LS "A great example of how the power of OOH was used to drive action came from Slough Borough Council last year. It won our first Social Impact Award for a campaign around modern slavery, which took information from that local area on how many people were in that situation, to flag to that community that this is happening right here, right now. It brought it to life and got people to take action – a great use of the medium in a small, targeted, impactful campaign."

MC "I met some of the men who were featured in the "56 Black Men" campaign earlier this year. It really hit home what a huge thing it was for those individual people’s communities and families to see them feature, and be part of challenging stereotypes and starting a public conversation about some really gnarly, difficult things. Right now, it feels like outdoor is the best place to start those conversations."

LS "I think the "Led By Donkeys" campaign has been incredible. From a few guys going; ‘this is not okay, politicians can’t just be saying these things and then just drifting away’, to looking at outdoor as the way to raise debate. Just taking two things that were said and allowing the public to make up their own mind, I think it’s changing the way political advertising is viewed by putting a real permanence to messaging and holding people to account."

MC "In a media environment where mistrust is at an all-time high, Clear Channel has committed to being a Platform for Good. Part of that is having the conversation with our customers, based on figures we’ve got from an audit we asked PwC to do. About 50p in every £1 spent on OOH is invested back into local authorities, local communities, local transport, because they own the space."

LS "We’re a key component of our communities. A bus shelter fundamentally is there to protect people from the wind and rain, but has advertising spend on it, which then goes back to better that community and go into projects for the local council and to improve things. It is a very different thing to other media companies, a very physical, permanent part that we play within communities that we exist in and we take that very seriously."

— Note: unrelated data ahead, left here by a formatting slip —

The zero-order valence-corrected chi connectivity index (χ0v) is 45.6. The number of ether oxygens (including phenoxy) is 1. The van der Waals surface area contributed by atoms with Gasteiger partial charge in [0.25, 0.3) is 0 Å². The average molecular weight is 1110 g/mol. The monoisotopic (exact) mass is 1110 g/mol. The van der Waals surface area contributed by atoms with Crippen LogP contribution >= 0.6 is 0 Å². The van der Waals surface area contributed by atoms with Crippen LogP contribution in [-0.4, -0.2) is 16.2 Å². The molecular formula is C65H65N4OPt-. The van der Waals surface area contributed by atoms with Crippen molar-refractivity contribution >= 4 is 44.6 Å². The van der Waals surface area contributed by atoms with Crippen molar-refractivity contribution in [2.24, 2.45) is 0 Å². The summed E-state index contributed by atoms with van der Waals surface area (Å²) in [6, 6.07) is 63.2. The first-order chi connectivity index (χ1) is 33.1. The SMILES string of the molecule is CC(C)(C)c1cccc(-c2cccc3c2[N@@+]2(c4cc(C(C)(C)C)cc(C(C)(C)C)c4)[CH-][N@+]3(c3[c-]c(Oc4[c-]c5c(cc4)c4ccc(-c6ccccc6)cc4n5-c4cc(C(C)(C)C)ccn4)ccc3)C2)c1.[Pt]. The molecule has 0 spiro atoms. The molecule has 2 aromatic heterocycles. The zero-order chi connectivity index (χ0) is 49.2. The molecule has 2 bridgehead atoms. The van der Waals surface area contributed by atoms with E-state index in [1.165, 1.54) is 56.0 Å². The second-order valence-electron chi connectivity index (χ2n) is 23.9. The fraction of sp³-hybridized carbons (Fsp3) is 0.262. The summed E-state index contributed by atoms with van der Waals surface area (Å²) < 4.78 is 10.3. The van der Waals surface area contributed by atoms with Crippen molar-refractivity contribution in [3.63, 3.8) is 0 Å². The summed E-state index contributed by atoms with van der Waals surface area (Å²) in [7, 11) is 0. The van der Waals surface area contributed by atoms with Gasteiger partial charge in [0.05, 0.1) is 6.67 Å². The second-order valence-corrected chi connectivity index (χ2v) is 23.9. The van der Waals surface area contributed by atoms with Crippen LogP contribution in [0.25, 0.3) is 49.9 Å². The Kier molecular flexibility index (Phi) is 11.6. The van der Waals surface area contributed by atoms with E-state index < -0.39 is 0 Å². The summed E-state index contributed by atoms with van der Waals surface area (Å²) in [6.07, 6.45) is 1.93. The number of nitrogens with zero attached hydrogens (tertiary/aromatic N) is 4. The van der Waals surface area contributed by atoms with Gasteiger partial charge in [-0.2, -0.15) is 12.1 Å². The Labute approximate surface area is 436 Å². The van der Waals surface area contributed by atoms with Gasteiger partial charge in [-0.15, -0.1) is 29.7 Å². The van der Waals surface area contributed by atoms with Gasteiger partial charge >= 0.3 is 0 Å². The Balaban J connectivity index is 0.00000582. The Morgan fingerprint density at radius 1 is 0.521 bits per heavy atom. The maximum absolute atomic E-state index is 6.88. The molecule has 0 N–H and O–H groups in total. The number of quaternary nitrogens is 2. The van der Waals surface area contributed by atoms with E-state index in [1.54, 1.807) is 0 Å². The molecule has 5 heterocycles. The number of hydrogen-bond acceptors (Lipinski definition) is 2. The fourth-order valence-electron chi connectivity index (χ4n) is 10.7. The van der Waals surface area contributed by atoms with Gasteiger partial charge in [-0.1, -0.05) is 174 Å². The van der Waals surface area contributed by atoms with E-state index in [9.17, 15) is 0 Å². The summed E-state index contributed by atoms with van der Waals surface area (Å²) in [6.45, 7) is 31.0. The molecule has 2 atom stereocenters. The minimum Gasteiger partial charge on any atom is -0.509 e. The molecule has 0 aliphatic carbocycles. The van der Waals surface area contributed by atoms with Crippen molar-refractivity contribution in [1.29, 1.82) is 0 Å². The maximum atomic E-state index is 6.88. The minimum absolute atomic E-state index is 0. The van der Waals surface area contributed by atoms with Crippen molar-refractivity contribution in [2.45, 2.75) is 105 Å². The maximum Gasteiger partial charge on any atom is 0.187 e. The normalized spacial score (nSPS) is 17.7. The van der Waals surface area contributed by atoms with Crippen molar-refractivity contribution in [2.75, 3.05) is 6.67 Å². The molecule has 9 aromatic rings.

MC "We’re working on something right now around knife crime. We get approached by a lot of charities and last year alone worked with more than 40. It’s about more than just gifting free media space, it’s about partnerships – we can’t tackle any of these issues alone, it’s how we work together on using advertising as a Platform For Good."

Entries open on Monday, 27 January. For more info, visit:

Mr & Mrs Outdoor

How well do they really know each other?

Louise on Martin

Who’s his industry hero?
Louise reckons: "He’s not the sort of person who has one." The answer: "I’m not sure I have one."

What’s his pet hate at work?
Louise reckons: "He’ll often be heard saying something like: ‘Not being funny guys, but can we tidy up, keep the desks a bit clearer please.’" The answer: "Untidy desks."

How many unread emails does he have in his inbox?
Louise reckons: "Not many." The answer: "None."

Favourite film?
Louise reckons: "Some kind of action film." The answer: "The Godfather."

Does he love or hate Marmite?
Louise reckons: "I really hope he says ‘love’." The answer: "Love it."

Favourite Spice Girl?
Louise reckons: "He’s sporty, I’ll say Sporty." The answer: "Scary." 

Martin on Louise

Who’s her industry hero?
Martin reckons: "Maybe Sheryl Sandberg." Louise says: "Rory Sutherland, I could listen to him for hours."

What’s her pet hate at work?
Martin reckons: "The temperature of the office maybe.’" The answer: "The state of the kitchen – people come to work and think ‘oh, I don’t have to put anything away!’"

How many unread emails does she have in her inbox?
Martin reckons: "Probably thousands." The answer: "Definitely in the tens of thousands."

Favourite film?
Martin reckons: "Something very romantic and schmaltzy." The answer: "The Prince Bride."

Does she love or hate Marmite?
Martin reckons: "She loves it.’" The answer: "Absolutely love it."

Favourite Spice Girl?
Martin reckons: "Ginger." The answer: "Ginger."